Voter fraud: Why sportswriters shouldn't vote for sports awards


Sportswriters and broadcasters shouldn’t be involved in the Pro Football Hall of Fame enshrinement voting process. They also shouldn’t vote for MVPs, Rookie of the Years, Coach of the Years, All-Stars or pretty much anything else in any sport.

Football. Baseball. Basketball. Whatever. Don’t vote. Ever.

Journalists cover the news or offer commentary on the news. They don’t make the news. It’s a simple concept. Trying to justify anything else is an exercise in mental gymnastics and situational ethics. There’s a reason numerous media outlets prohibit their employees from participating in voting on integrity grounds.

And that was even before it was reported Monday that the Pro Football Hall of Fame is considering establishing a rule – call it the Terrell Owens Rule – that in order for a player to be considered for enshrinement, he must commit, if selected, to attending the ceremony in Canton, Ohio. At least, that’s according to ProFootballTalk, which cites multiple sources saying it was discussed last weekend.

Owens, troubled that it took him three years to get voted in, skipped out on Saturday and instead gave his speech at his college alma mater, UT-Chattanooga.

Whether the rule goes through or not remains to be seen. It doesn’t matter, though. The idea that it was even broached should serve as one more emergency siren for the 46 current voters (and anyone who might replace them) to get the heck out.

Committing to attend a Hall of Fame ceremony has nothing to do with a player’s football career. It’s an exercise in economic hostage-taking. You either have a Hall-of-Fame resume based on football accomplishment or you don’t. Considering someone’s willingness to add to the local revenue bump of enshrinement weekend or bow to the prestige of a museum is ridiculous.

The Pro Football Hall of Fame is a business. It enjoys non-profit status with the IRS, but the bottom line is fed by selling tickets, merchandise and television rights. Nothing wrong with that, but it, in turn, should be able to run its own voting process via a panel of former players, coaches, executives or maybe a fan vote or a blind draw or whatever else it dreams up.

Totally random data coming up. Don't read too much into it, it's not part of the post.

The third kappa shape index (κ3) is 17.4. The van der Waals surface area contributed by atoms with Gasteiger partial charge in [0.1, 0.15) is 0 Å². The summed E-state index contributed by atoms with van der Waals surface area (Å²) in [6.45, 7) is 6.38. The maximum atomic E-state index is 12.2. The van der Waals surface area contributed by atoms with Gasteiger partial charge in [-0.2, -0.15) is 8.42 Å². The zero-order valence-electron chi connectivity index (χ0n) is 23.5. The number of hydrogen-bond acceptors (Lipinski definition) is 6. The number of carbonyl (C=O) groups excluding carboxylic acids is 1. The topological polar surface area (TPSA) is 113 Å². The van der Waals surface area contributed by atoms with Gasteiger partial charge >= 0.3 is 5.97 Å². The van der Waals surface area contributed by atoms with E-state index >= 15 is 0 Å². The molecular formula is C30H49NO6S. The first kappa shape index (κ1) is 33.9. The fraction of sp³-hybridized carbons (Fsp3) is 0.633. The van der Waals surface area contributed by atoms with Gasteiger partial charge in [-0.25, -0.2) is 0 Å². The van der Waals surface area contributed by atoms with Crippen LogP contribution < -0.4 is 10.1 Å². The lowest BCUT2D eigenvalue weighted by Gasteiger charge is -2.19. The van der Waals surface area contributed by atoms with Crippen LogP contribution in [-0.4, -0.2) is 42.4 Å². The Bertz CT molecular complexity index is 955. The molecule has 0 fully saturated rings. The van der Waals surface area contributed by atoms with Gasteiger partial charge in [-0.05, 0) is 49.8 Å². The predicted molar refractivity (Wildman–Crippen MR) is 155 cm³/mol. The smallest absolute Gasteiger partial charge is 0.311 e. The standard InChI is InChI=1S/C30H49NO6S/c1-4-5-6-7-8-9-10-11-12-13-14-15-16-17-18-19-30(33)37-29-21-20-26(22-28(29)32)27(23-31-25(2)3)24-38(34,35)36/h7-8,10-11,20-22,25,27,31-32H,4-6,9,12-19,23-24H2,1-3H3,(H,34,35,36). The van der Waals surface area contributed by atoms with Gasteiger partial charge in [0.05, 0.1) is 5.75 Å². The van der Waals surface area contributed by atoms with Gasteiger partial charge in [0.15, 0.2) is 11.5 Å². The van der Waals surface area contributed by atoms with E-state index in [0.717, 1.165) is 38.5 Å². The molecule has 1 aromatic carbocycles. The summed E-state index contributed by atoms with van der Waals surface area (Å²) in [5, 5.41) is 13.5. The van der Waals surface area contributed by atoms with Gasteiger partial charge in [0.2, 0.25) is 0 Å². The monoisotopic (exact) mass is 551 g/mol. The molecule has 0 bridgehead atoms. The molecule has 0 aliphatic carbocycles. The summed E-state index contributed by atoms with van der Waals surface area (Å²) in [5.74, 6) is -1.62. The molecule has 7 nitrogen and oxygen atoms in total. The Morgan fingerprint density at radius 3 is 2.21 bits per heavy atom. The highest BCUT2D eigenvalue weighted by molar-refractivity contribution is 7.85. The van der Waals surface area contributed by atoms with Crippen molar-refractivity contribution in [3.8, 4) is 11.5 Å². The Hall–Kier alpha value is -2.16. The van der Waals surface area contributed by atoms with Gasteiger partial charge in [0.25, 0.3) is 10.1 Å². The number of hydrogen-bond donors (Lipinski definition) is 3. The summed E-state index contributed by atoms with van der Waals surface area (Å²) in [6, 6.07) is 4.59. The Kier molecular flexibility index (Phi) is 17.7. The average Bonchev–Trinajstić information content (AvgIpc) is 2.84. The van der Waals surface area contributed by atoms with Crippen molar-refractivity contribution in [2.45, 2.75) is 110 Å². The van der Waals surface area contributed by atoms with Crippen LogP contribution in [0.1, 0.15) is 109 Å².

Instead of speaking at the Hall of Fame events in Canton, Ohio, Owens celebrated his induction at the University of Tennessee at Chattanooga, where he played football and basketball, and ran track. (AP)
Instead of speaking at the Hall of Fame events in Canton, Ohio, Owens celebrated his induction at the University of Tennessee at Chattanooga, where he played football and basketball, and ran track. (AP)

Why are sportswriters or sports broadcasters even considered qualified to handle this task? Only in rare occasions did they play pro football or coach pro football or have anything to do with pro football other than report on pro football.

It’s not the media’s sport. It’s not the media’s business. It’s the media’s job to cover the sport and the business. Big difference.

Vote on a Hall of Fame of great interview subjects? Sure. Actually, believing that being a writer or broadcaster makes them qualified to make the razor-thin determinations of in the Hall or out of the Hall is complete folly.

That isn’t to say the voters don’t try. This isn’t a criticism of their decisions, dedication or honesty. They do the best they can by engaging in an often-painstaking process. In general, they do a good job.

It’s just they shouldn’t even try.

The Pro Football Hall of Fame, and everyone else who uses the media to do their voting, prefer this set-up because it generates tons of publicity, it spares them the hassle of running it internally and it shields the museum from criticism and controversy.

When someone doesn’t get in, they are mad at the media, not the Hall itself, which could impact the bottom line.

The media doesn’t just line up to be the target here. It even agrees to follow the various hall of fames’ rules on who they can vote for (no Pete Rose in baseball) and how they vote (pure tally, committee debate, how many candidates, etc). It’s not a freewill operation. It’s allowing a subject (the Hall) that the media should be covering to dictate how the media should think and act.

The most often reason cited for the media to participate is that they have a breadth of knowledge about the sport and the players. Also, by not being an on-field competitor to any of the athletes, they are free from bias (or as close as it gets). Most will take the job very seriously, too. Basically, if not them, then who could even do this honestly?

It’s true, creating a good enshrinement process is extremely challenging.

So what? That’s the Hall of Fame’s problem. Let them figure it out. Then cover the process and offer commentary as needed.

You want to write columns or produce pieces that offer your opinion on who should be an MVP or whether T.O. deserves to be in the Hall? Absolutely produce that content.

Anything beyond that has never made sense; and makes less each and every day whether or not agreeing to a trip to Canton can disqualify a player no matter how many touchdowns they scored.

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